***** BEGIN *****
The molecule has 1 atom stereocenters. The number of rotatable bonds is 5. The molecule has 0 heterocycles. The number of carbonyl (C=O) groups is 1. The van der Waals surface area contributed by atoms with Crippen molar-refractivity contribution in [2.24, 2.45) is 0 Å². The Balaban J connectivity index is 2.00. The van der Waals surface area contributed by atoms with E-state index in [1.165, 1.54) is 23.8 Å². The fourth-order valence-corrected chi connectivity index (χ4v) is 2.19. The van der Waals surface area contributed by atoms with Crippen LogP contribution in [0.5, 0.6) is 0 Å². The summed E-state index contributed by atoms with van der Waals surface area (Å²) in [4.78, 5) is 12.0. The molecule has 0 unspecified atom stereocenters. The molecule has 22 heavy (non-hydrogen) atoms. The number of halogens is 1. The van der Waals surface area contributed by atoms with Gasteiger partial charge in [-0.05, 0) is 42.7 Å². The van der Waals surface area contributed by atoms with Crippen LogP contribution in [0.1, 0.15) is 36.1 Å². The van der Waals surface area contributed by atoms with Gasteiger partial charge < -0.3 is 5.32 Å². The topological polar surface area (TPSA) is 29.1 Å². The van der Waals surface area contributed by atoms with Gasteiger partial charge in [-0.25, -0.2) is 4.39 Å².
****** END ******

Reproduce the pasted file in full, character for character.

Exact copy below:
The molecule has 1 atom stereocenters. The number of rotatable bonds is 5. The molecule has 0 heterocycles. The number of carbonyl (C=O) groups is 1. The van der Waals surface area contributed by atoms with Crippen molar-refractivity contribution in [2.24, 2.45) is 0 Å². The Balaban J connectivity index is 2.00. The van der Waals surface area contributed by atoms with E-state index in [1.165, 1.54) is 23.8 Å². The fourth-order valence-corrected chi connectivity index (χ4v) is 2.19. The van der Waals surface area contributed by atoms with Crippen LogP contribution in [0.5, 0.6) is 0 Å². The summed E-state index contributed by atoms with van der Waals surface area (Å²) in [4.78, 5) is 12.0. The molecule has 0 unspecified atom stereocenters. The molecule has 22 heavy (non-hydrogen) atoms. The number of halogens is 1. The van der Waals surface area contributed by atoms with Gasteiger partial charge in [-0.05, 0) is 42.7 Å². The van der Waals surface area contributed by atoms with Crippen LogP contribution in [0.1, 0.15) is 36.1 Å². The van der Waals surface area contributed by atoms with Gasteiger partial charge < -0.3 is 5.32 Å². The topological polar surface area (TPSA) is 29.1 Å². The van der Waals surface area contributed by atoms with Gasteiger partial charge in [-0.25, -0.2) is 4.39 Å².